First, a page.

Missing Backpacker Rescued from Great Smoky Mountains National Park's Backcountry
GATLINBURG-- A missing backpacker has been rescued from Great Smoky Mountains National Park. Over the weekend, relatives of Chad Hunter notified park authorities that he had not returned from a hiking trip on schedule.
Hunter began a three-night solo trip into the park's backcountry on Monday, March 14. When he had not returned by Friday, his parents contacted the park service to report him overdue.
Around 8 p.m., Sunday, March 20, Park dispatch received a broken cell call from hikers at the Tricorner Knob Shelter on the Appalachian Trail (AT) that the missing backpacker, Chad Hunter, had arrived at the shelter on his own. Park Rangers were dispatched immediately to hike from the Snake Den Ridge Trail in Cosby to the shelter. The three-person team, including two medics, arrived around 2:30 a.m. They treated the subject for minor injuries, dehydration and provided clothing and equipment to warm him. Because of the remote location, a decision was made to evacuate Hunter on Monday by helicopter in lieu of a large ground carryout operation.
On Monday morning, in preparation for an air rescue, rangers hiked the subject a distance of about 2.5 miles to a clearing at Deer Creek Gap along the AT. A National Park Service helicopter flew from the Gatlinburg-Pigeon Forge Airport, in Sevierville, Tenn., to the proposed landing zone this morning, but was unable to land because of high winds and limited size of the landing zone.
The Park had contacted the Tennessee Emergency Management Agency Sunday and found that they had available a Tennessee Highway Patrol (THP) helicopter with hoisting capabilities in case it was needed. The THP helicopter was dispatched from Nashville this morning. After receiving a briefing by Park Rangers at the airport, the THP pilots, along with a THP medic, flew to the landing zone. After confirming that they could not land, the medic was lowered to the ground to prepare the subject for air lift into the hovering aircraft. The THP ship returned to the Gatlinburg-Pigeon Forge Airport at 12:30 p.m. where Hunter was reunited with his family. He was then was transported by Sevier County ambulance to LeConte Medical Center in Sevierville for evaluation and treatment.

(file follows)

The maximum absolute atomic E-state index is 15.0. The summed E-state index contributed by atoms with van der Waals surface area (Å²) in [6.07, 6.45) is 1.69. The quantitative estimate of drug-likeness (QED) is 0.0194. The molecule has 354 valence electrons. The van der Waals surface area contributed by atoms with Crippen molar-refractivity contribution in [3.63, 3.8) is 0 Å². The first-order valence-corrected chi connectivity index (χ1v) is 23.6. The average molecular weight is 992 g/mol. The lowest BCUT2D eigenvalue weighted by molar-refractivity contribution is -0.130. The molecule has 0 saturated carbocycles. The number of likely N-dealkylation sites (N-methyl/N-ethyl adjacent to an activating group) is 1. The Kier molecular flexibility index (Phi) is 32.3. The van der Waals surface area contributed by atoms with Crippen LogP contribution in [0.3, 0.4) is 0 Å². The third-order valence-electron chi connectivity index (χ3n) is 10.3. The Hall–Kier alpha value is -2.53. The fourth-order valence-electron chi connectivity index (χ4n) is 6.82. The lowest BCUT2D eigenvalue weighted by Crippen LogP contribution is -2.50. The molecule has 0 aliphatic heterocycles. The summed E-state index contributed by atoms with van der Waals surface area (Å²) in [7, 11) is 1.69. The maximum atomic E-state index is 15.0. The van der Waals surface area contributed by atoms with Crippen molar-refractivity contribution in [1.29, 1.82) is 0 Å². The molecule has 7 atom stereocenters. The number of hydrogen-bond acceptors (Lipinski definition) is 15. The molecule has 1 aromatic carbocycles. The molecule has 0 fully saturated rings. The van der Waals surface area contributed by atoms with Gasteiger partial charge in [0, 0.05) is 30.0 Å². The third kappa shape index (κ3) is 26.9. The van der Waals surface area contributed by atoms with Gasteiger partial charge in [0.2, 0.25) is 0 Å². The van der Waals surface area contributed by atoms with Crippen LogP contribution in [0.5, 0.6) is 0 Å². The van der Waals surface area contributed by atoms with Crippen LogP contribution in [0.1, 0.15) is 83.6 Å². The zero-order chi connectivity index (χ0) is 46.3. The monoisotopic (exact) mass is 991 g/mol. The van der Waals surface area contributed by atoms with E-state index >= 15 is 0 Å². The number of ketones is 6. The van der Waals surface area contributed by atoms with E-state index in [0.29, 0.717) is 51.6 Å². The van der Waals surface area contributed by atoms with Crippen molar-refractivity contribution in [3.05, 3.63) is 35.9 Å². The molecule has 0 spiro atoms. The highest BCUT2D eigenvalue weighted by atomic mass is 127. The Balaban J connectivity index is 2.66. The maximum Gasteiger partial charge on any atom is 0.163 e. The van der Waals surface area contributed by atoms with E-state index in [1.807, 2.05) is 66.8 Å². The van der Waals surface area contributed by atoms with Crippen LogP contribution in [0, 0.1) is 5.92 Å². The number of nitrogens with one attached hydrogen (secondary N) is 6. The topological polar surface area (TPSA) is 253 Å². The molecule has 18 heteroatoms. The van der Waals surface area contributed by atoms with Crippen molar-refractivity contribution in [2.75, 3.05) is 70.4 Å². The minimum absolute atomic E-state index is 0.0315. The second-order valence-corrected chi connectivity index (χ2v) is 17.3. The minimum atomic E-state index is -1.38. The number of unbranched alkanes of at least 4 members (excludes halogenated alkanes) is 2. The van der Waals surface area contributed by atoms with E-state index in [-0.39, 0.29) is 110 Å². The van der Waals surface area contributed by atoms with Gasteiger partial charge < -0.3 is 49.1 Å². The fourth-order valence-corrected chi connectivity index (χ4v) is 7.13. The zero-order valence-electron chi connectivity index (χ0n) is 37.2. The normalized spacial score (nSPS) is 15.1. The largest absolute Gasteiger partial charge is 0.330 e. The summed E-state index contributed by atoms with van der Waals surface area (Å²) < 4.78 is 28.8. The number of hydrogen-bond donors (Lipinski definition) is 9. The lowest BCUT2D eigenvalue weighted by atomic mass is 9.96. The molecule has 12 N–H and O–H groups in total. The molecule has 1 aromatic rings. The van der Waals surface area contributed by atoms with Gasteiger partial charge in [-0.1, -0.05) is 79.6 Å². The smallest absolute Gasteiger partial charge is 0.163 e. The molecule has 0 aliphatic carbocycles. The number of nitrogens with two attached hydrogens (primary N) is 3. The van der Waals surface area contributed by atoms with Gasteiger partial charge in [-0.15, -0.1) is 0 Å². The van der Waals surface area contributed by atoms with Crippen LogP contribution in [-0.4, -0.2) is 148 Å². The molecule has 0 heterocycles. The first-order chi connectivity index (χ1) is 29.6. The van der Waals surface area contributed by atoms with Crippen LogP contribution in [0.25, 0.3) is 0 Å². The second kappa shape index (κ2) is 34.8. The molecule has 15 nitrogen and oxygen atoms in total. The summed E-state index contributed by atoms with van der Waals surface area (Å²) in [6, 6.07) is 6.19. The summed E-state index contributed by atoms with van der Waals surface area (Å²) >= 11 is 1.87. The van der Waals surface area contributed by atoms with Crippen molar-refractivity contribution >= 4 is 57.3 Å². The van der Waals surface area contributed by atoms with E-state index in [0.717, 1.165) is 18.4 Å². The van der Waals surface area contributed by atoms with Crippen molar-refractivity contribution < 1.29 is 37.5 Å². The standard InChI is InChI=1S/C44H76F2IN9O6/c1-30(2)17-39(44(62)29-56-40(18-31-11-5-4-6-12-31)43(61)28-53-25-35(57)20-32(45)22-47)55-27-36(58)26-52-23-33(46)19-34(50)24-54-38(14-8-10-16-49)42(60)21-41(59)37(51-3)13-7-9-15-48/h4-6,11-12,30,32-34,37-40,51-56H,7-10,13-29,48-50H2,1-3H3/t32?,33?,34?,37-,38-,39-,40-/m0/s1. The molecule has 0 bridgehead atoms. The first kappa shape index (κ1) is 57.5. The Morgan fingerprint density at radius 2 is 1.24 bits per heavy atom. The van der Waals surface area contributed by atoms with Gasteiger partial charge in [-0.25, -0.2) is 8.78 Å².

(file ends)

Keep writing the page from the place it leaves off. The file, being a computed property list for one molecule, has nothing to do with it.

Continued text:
Park Rangers accompanied Hunter to the hospital to debrief him on his ordeal in the Smokies.
Hunter relayed to Rangers that he had spent Monday night, March 14 at Campsite 32 as scheduled and set out on Tuesday when he hiked into Greenbrier up the Ramsey Cascades Road to the Ramsay Cascades Trail on all the way to its end at the falls. He climbed past the falls and hiked cross-country along Ramsay Prong for about half a mile but found the going very steep, rocky, and blocked by obstructions, so he decided to make his way up towards the ridgeline instead. By Tuesday night he realized that he was off course and he camped that night with his sleeping bag and other gear.
Wednesday he made extremely slow progress due to dense rhododendron and estimated that it had taken him 6-7 hours to cover just over ½ mile. At that point he decided to abandon his pack because it was continually snagging on the heavy brush, slowing his progress. He hoped that without his pack he could make faster time and reach his goal of Tricorner Shelter more easily. Wednesday evening he reached a relatively flat and somewhat open area where he stayed from Wednesday night, March 16 until Sunday morning, March 20. During this time he had only the clothes he was wearing plus a fanny pack with a little food, and a headlamp but had no sleeping bag or other overnight gear. He said that he melted snow for water until Sunday when it had melted, but had no other food after his small supply ran out.
Sunday morning he set out first light and, considered going back down, but chose to continue up to the AT. He apparently did end up on Mt. Guyot Spur and followed it to where it crosses the AT which he followed south to the Shelter.
Great Smoky Mountains National Park Chief Ranger Clayton Jordan said, "We are extremely pleased with the outcome of this search in that the subject was found and suffered only minor injuries, and that no searchers were injured in the effort. At the same time we always advise hikers to stay on our established trails, file a backcountry permit with the Park and to provide their itinerary with a responsible friend or family member who can contact the Park in the event that they do not come out as planned."
Published March 21, 2011
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